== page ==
Posted on Monday, 5th September 2011
Jason Atherton broke away from the Gordon Ramsay stronghold last year by leaving Maze and going it alone. Pollen Street Social – one of the hottest restaurant openings of 2011 – was the result. The décor is sleek and modern. Tastefully done, it exudes understated elegance. The furniture is dark and the tablecloths are crisp and white. Located on Pollen Street, it sits directly opposite the very expensive (and bad value for money) 5 Pollen Street.
I have been dying to try this place. I was a big fan of Maze and wanted to see if the food at Pollen Street Social would live up to its predecessor. However, the concept here is meant to be more social (hence the name) than it was at Maze. There is a large bar area open for both drinks and food. And at Pollen Street Social, Jason Atherton has introduced London’s first ever dessert bar.
But we decided to station ourselves in the spacious main dining room instead. The menu presented an interesting read with a strong ‘deconstructed’ theme running through it, in particularly with the desserts. We kicked off with scallop ceviche, cucumber and radish, yuzu soy dressing and apple (£11.50) which was absolutely beautiful. The scallops were of the highest quality and the acidity in the yuzu worked wonderfully with them. The icy cold effect of the horseradish snow was a clever complementary addition to this starter. This was a lovely, classy dish – delicate, light and well judged.
Less successful was the pressed tête de porc, rabbit and foie gras, piccalilli, and mustard gel (£12.50). The terrine was bland, little helped by the addition of salt at the table. The piccalilli lacked for a good acidic punch, and what should have been a gutsy dish turned out to be a limp and lifeless.
A third starter of a ‘deconstructed’ full English breakfast (£9.50) was conceptually interesting. Consisting of an intensely tomato-y tomato compote, mushroom purée, a beautifully runny hen’s egg (cooked at 65C for 1 hour and 50 minutes), crispy Alsace bacon, morels and croutons, this was a heady mix of concentrated beautiful flavours.
To mains, and a rack of Cotswold lamb was accompanied by braised lamb shoulder, creamed spiced aubergine, artichoke and a black olive reduction (£23.50). A very brown looking dish, the lamb was very tender although it had been cooked medium rather than the requested medium rare (a poor faux pas at this level of cooking). The combination of the creamy aubergine, soft artichoke and the sharpness of the black olives worked well with the lamb.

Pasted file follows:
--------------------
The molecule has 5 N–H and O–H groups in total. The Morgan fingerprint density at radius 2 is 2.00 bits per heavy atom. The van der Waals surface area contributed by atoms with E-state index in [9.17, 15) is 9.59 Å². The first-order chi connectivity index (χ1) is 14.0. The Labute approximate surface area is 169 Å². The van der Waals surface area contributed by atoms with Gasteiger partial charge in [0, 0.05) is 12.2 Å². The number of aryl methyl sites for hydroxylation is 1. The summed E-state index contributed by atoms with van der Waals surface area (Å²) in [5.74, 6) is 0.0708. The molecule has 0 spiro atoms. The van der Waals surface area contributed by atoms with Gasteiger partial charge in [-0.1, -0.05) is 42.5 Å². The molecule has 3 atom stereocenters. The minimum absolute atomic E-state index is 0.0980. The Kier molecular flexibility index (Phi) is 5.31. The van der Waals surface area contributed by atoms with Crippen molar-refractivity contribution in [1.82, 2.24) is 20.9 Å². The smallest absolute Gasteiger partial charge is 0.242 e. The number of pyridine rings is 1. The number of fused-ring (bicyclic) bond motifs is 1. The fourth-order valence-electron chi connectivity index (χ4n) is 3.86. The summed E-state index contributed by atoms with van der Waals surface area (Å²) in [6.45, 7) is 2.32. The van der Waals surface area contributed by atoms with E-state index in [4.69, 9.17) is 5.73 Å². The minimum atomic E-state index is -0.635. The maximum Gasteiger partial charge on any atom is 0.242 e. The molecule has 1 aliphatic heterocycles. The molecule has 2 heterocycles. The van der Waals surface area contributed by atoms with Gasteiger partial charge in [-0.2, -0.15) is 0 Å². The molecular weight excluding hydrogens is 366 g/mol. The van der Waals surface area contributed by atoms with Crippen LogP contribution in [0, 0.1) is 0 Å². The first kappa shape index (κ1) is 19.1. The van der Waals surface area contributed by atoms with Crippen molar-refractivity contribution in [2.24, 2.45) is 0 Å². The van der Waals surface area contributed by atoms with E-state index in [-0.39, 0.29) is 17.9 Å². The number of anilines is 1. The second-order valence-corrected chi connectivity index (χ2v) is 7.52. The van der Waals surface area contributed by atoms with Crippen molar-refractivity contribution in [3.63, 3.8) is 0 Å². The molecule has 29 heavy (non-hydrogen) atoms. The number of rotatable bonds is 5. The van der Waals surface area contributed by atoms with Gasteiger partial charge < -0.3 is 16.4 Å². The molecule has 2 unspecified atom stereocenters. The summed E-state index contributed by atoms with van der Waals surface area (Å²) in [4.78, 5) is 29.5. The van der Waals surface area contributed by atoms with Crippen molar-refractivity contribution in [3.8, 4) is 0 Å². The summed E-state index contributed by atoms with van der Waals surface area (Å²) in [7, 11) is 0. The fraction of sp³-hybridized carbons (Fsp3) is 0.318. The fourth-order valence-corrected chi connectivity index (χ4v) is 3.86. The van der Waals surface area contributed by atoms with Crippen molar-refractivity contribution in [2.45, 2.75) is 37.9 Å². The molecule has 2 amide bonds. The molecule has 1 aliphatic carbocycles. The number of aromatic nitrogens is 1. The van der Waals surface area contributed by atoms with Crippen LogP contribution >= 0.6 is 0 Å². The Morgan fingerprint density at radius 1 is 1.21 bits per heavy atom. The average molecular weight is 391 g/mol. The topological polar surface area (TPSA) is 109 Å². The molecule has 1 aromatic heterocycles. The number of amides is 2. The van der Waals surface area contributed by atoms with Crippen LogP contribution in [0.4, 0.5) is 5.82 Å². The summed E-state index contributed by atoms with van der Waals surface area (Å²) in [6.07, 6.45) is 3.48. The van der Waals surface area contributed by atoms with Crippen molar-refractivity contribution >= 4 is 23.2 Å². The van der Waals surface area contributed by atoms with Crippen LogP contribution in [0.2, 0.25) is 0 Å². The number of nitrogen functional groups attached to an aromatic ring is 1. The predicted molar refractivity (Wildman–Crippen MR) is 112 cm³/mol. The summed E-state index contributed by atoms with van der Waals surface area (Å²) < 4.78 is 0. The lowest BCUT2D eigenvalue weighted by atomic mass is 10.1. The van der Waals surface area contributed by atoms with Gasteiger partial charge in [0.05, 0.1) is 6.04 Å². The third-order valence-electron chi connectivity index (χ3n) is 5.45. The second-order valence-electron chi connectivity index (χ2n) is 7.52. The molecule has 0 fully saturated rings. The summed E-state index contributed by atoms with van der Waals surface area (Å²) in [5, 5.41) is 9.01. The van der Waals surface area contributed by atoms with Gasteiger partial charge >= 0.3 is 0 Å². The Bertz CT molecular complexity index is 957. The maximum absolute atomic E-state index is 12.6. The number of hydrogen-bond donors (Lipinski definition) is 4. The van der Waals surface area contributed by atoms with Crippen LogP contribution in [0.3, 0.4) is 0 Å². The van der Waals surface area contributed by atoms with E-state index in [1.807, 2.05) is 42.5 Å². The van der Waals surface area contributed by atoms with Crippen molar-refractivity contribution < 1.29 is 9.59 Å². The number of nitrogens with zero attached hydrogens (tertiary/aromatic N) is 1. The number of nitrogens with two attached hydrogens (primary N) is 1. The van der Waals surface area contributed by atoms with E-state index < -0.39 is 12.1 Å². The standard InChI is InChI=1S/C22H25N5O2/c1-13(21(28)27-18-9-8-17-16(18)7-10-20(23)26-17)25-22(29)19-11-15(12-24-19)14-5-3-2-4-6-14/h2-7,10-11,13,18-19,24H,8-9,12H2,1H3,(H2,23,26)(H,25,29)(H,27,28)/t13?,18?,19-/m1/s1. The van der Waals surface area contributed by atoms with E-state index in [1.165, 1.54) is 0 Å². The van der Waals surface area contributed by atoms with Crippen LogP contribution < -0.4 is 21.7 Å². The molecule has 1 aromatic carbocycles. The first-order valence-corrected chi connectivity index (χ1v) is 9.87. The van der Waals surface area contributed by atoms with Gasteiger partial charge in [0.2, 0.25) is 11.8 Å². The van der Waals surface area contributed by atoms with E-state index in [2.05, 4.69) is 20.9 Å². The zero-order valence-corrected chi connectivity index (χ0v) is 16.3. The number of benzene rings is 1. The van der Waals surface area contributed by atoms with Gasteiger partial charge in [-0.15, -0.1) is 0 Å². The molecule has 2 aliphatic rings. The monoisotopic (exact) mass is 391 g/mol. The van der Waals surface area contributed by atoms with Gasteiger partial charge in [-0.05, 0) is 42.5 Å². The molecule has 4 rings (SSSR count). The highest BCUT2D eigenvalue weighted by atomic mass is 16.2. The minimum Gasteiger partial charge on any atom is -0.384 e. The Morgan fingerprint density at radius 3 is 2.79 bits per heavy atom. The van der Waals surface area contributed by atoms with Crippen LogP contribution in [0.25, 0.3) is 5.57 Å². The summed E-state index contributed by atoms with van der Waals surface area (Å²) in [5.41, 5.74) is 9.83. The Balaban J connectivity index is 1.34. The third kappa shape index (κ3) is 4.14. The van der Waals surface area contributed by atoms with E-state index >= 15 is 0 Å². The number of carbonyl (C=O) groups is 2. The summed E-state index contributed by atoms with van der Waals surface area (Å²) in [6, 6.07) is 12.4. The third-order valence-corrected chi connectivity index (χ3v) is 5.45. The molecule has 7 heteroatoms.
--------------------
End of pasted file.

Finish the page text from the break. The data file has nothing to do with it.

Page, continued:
Roasted Dingley Dell pork with beetroot, pine nuts, seeds, grains and beer sauce (£23.50) was a disappointment. The dish consisted of three cuts of pork: loin which was a little rubbery; belly which was extremely fatty; and braised cheek which was bland. The plate also looked rather clumsy with pieces of puffed up pork crackling crowding the plate. But the use of seeds was a nice addition to the dish.
Traditional English goat’s milk rice pudding (£7.50), hay ice-cream, lime jelly and tarragon candy was a luscious combination of creamy rice, zingy lime and aromatic tarragon. The subtle flavour of the hay in the ice-cream helped to cut the sweetness of the rice pudding. This was a highly enjoyable dessert.
A ‘deconstructed’ tiramisu consisting of mascarpone cream, chocolate ganache and chocolate mousse, and chocolate and kahlua jelly didn’t taste like a tiramisu. Instead it tasted like a well executed chocolate mousse served with mascarpone cream (surprise, surprise). What it seemed to lack to complete the tiramisu effect was the shot of ‘hot chocolate coffee’, a dense, thick liquid of chocolate and grainy coffee, which was served as a side drink rather than forming part of the core dish. Maybe cleverly, this was meant to be perceived as the final piece of the deconstruction. Or maybe I wasn’t clever enough to get it. Or maybe there was just no point.
The bread took a while in arriving, but otherwise the service was polished. It was nothing less than what you would expect from a team of people who had previously worked with Jason Atherton at Maze.
I have been to Maze on a number of occasions and loved it every single time. Sure it was pricey, but the execution was second to none, the flavour combinations well-judged and the presentation stylish. While I never expected Pollen Street Social to be Maze reincarnated (in terms the type of food being served), I had expected the talents of the one time one Michelin star holder Jason Atherton to shine through again (in terms of the quality of the cooking). However Pollen Street Social didn’t quite live up to expectations. Sure there were some classy acts with the scallop ceviche and the rice pudding. But the pork dish was a right mess, and the terrine starter lacked soul. This was a hit and miss affair for not particularly cheap grub.
Oh Jason! Whatever happened? I don’t recall this level of inconsistency at Maze. Or could Gordon Ramsay have had a greater influence at Maze than I had previously thought? Difficult to want to rush back to Pollen Street Social as it just wasn’t as good as I believe it ought to have been.
Food rating: 3.5/5
Service rating: 3.5/5
Price range: £38 – £57 for three courses. Excludes drinks and service.